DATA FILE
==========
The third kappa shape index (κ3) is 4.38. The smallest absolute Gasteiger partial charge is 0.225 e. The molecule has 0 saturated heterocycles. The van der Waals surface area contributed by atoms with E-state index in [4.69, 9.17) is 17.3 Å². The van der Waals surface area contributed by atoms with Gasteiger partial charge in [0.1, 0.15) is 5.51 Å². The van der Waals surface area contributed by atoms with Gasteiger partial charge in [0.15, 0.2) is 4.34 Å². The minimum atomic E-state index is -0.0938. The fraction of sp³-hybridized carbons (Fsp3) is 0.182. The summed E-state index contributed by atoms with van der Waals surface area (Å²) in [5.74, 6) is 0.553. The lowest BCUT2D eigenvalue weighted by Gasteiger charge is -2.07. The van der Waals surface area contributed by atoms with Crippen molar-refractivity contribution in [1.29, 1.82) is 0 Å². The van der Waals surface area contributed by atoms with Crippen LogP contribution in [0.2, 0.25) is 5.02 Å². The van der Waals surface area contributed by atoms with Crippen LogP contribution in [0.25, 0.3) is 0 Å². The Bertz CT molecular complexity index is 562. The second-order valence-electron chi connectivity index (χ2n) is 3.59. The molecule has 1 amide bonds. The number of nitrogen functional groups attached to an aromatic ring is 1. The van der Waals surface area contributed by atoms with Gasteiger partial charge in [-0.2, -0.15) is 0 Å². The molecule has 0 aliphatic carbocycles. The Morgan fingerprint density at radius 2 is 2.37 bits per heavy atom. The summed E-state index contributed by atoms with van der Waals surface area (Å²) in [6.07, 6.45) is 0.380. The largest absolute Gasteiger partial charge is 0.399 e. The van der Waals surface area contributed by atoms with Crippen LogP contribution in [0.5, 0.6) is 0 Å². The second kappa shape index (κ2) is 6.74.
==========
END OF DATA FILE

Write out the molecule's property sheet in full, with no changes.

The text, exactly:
The third kappa shape index (κ3) is 4.38. The smallest absolute Gasteiger partial charge is 0.225 e. The molecule has 0 saturated heterocycles. The van der Waals surface area contributed by atoms with E-state index in [4.69, 9.17) is 17.3 Å². The van der Waals surface area contributed by atoms with Gasteiger partial charge in [0.1, 0.15) is 5.51 Å². The van der Waals surface area contributed by atoms with Gasteiger partial charge in [0.15, 0.2) is 4.34 Å². The minimum atomic E-state index is -0.0938. The fraction of sp³-hybridized carbons (Fsp3) is 0.182. The summed E-state index contributed by atoms with van der Waals surface area (Å²) in [5.74, 6) is 0.553. The lowest BCUT2D eigenvalue weighted by Gasteiger charge is -2.07. The van der Waals surface area contributed by atoms with Crippen molar-refractivity contribution in [1.29, 1.82) is 0 Å². The van der Waals surface area contributed by atoms with Crippen LogP contribution in [0.2, 0.25) is 5.02 Å². The van der Waals surface area contributed by atoms with Crippen LogP contribution in [0.25, 0.3) is 0 Å². The Bertz CT molecular complexity index is 562. The second-order valence-electron chi connectivity index (χ2n) is 3.59. The molecule has 1 amide bonds. The number of nitrogen functional groups attached to an aromatic ring is 1. The van der Waals surface area contributed by atoms with Gasteiger partial charge in [-0.2, -0.15) is 0 Å². The molecule has 0 aliphatic carbocycles. The Morgan fingerprint density at radius 2 is 2.37 bits per heavy atom. The summed E-state index contributed by atoms with van der Waals surface area (Å²) in [6.07, 6.45) is 0.380. The largest absolute Gasteiger partial charge is 0.399 e. The van der Waals surface area contributed by atoms with Crippen LogP contribution in [0.5, 0.6) is 0 Å². The second kappa shape index (κ2) is 6.74.